Chapter 9: Appeals
136. The Commission gave detailed consideration to the issues that have arisen in relation to Ministerial call-in and delayed its report in order to take account of the court case of Comhairle nan Eilean Siar v. Scottish Ministers, 19 which offered the first case law on the 2010 Act.
137. This case provided a significant ruling that the 2010 Act requires Ministers, when they have called in a closure proposal, to consider both the process applied by the local authority and also the merits of the case. The Scottish Government and local government more generally, though not Comhairle nan Eilean Siar in this case, had argued that the intention of the 2010 Act was for Ministers to have a narrow role providing a 'safety net' against non-compliance with the process required in the 2010 Act. However, the Court concluded that Ministers are "not mere checkers of procedural aspects leading to a decision; rather they are part of the decision making process itself". The Court goes on to provide that where Ministers consider that an authority has failed to take proper account of a "material consideration", then there must be some "appreciation and weighing up of various factors". It notes that Ministers have a balancing role in considering a case, such that even if it was concluded that there had been a procedural error but the case for closure was compelling, Ministers would be able to consent to the closure proposal.
138. The ruling goes on to note that if a flaw in the consultation procedure followed by the local authority, despite "widespread, genuine consultation" caused Ministers to require the local authority to go back to the start of the process and re-consult, that could be a waste of time and resources. Such an outcome could undermine the authority and local community and result in a loss of public confidence in the procedure. It concludes that having called a case in, the 2010 Act requires Ministers to consider not only whether the correct process has been followed but also the merits of a proposal in determining whether to give their consent or not to it.
139. The Commission commended the Court's findings in the case of Comhairle nan Eilean Siar v. Scottish Ministers. The Commission agreed that once a local authority's proposal to close a school had been called in by Scottish Ministers, the 2010 Act requires (and is right to require) Ministers to consider both the process that has been followed and the merits of the proposal that has been made. A balanced and appropriate decision, taking into account any flaws in the process, can only be made with an understanding of the merits of the proposal.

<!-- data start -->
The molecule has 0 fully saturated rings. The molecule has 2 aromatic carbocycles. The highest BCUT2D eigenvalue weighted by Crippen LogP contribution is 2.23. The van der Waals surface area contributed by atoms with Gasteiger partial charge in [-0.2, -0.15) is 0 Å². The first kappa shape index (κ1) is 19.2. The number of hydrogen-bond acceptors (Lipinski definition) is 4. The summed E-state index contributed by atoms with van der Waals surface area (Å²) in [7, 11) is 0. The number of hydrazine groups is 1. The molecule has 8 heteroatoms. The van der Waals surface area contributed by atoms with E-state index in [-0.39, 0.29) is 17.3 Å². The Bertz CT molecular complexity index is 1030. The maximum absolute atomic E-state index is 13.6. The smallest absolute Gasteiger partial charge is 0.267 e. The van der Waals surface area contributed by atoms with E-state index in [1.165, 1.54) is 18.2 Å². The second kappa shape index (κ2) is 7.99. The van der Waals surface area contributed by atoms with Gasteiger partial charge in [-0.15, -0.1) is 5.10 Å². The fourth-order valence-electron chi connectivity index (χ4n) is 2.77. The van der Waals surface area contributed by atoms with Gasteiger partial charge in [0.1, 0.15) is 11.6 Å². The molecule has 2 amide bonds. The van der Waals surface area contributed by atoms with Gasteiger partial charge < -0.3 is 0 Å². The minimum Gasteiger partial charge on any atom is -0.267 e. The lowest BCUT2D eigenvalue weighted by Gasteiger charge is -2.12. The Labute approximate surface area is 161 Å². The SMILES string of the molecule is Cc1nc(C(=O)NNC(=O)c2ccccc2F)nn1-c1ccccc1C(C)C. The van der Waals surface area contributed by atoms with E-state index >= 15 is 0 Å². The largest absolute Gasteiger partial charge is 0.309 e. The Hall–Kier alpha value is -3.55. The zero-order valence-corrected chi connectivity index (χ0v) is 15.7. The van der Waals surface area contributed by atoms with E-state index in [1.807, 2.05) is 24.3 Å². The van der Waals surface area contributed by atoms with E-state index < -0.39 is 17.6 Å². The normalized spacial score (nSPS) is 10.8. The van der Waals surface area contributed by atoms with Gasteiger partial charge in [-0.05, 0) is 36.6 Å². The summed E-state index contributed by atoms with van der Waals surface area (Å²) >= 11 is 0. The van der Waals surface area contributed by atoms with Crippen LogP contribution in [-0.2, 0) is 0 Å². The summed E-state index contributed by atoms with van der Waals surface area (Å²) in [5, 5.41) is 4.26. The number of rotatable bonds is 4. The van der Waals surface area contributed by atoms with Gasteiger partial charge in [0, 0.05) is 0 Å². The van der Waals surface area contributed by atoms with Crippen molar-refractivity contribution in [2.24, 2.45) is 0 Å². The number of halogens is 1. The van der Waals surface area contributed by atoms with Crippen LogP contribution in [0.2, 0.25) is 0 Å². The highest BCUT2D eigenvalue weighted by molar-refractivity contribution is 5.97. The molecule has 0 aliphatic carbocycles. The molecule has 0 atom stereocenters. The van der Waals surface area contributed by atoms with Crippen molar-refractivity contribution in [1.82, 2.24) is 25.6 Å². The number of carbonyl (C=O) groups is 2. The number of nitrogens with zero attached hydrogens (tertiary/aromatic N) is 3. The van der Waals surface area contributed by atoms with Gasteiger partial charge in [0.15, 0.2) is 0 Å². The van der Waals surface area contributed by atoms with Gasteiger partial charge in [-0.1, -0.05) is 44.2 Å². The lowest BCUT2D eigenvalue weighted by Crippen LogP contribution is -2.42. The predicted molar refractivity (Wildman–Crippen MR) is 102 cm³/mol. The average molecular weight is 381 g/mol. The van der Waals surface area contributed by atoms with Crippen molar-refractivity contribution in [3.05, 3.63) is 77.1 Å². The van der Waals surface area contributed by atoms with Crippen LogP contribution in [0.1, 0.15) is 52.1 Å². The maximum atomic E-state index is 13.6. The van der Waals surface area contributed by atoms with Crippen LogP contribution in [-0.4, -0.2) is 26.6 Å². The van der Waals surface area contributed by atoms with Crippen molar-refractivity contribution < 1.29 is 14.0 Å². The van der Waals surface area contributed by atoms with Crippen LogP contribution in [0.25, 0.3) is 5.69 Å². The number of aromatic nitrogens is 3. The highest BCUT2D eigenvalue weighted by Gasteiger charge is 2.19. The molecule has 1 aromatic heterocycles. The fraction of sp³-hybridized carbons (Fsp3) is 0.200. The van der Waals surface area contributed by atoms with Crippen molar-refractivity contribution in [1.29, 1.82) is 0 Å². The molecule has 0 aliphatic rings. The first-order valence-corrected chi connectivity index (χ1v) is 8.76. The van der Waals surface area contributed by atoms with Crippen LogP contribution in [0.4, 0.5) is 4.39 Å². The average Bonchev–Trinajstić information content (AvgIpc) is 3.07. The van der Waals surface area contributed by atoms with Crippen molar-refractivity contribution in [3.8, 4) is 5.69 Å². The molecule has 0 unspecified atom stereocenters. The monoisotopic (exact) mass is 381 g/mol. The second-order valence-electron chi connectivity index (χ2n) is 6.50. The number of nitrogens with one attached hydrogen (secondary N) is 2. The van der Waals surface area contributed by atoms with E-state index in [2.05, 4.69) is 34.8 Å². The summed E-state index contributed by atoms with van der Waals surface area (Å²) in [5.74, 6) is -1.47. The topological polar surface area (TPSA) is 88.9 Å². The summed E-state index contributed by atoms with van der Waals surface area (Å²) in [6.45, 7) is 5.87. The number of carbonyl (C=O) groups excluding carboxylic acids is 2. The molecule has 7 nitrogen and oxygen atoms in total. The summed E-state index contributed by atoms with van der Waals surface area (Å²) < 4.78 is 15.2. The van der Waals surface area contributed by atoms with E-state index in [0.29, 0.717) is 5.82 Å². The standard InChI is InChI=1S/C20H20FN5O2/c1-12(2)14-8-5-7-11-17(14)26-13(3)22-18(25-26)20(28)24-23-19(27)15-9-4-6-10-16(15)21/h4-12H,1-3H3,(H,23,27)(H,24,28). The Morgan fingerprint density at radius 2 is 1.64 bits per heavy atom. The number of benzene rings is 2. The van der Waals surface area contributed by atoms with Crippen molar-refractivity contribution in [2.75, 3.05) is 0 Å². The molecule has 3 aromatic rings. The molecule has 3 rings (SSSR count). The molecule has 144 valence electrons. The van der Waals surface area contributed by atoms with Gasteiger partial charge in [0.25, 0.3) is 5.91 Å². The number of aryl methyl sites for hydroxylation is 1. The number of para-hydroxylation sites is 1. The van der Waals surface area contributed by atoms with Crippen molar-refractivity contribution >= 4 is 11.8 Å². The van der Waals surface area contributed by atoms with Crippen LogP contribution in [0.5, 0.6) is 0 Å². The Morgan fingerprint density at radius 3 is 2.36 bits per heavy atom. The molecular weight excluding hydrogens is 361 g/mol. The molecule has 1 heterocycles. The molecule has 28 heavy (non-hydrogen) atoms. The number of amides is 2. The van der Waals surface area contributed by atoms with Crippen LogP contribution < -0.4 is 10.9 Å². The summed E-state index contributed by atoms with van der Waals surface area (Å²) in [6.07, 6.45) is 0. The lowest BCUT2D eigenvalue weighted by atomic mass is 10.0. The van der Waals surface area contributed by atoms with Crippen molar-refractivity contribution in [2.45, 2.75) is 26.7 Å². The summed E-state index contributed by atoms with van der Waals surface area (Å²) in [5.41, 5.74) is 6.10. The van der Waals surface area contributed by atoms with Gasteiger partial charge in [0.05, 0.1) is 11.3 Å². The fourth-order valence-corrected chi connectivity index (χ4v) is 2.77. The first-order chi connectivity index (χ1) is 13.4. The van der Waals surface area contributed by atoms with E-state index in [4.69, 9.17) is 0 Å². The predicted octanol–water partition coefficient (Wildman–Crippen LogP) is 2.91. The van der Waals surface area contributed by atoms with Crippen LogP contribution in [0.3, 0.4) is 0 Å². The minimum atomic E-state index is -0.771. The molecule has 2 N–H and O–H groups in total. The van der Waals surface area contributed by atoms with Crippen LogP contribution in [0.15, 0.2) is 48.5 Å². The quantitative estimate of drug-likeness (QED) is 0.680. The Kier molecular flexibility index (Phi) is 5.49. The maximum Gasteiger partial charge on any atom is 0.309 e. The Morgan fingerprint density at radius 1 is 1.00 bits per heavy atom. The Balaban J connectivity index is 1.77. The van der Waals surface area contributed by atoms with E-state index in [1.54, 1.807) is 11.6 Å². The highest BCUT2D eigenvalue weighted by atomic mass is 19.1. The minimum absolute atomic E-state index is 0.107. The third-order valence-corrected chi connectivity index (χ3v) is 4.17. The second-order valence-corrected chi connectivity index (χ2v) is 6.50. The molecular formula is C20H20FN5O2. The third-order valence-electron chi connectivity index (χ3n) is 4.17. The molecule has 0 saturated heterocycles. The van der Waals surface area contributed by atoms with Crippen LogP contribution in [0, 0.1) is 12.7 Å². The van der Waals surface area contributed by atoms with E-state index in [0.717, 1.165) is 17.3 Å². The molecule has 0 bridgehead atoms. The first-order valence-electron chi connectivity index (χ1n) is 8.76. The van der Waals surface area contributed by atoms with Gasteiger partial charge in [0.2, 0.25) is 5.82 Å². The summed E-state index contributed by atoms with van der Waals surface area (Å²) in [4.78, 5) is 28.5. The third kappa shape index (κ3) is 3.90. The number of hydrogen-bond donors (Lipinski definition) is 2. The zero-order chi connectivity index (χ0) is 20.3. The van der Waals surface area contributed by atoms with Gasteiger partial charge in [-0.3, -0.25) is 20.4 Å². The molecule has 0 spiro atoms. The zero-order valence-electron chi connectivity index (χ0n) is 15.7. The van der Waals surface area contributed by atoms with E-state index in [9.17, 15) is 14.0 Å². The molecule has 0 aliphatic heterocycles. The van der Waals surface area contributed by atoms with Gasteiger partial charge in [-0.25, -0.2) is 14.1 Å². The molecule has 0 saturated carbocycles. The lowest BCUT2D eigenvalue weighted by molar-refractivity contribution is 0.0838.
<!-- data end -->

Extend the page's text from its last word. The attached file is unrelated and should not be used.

140. The Commission noted the Court's clear view of the primacy of the local authority in taking decisions about school closures and that they were "particularly well-placed to know and appreciate the local community's circumstances and needs". The Commission also noted the Court's comments on the shift in public policy represented by the 2010 Act, with only closure decisions being referable to Ministers. Nonetheless, given the importance of these decisions to the communities involved and the history of flawed proposals, the Commission felt that Ministers' ability to consent, including the ability to consent with conditions, or to refuse consent should continue.
141. The Commission would recommend that a further option should also be open to Ministers, to remit the closure proposal back to the local authority. In its view, particularly in cases in which Ministers' consideration of the merits of the case gave rise to doubts regarding the proposal, it would be very helpful to have an option of referral back to the local authority to give further consideration and bring forward a revised proposal, if it wished, which would be considered again. Although in theory it would be possible for a local authority to repeatedly make the same proposal without addressing the flaw or material consideration pointed out by Scottish Ministers, in practice it would be clear that the flaw must be addressed, failing which Ministers would be likely to refuse the proposal.
142. With this additional option, the Commission hopes that the cases where Ministers concluded that the local authority's proposal was so significantly flawed that no reasonable authority could arrive at that conclusion, and it was appropriate to refuse consent, would be increasingly rare.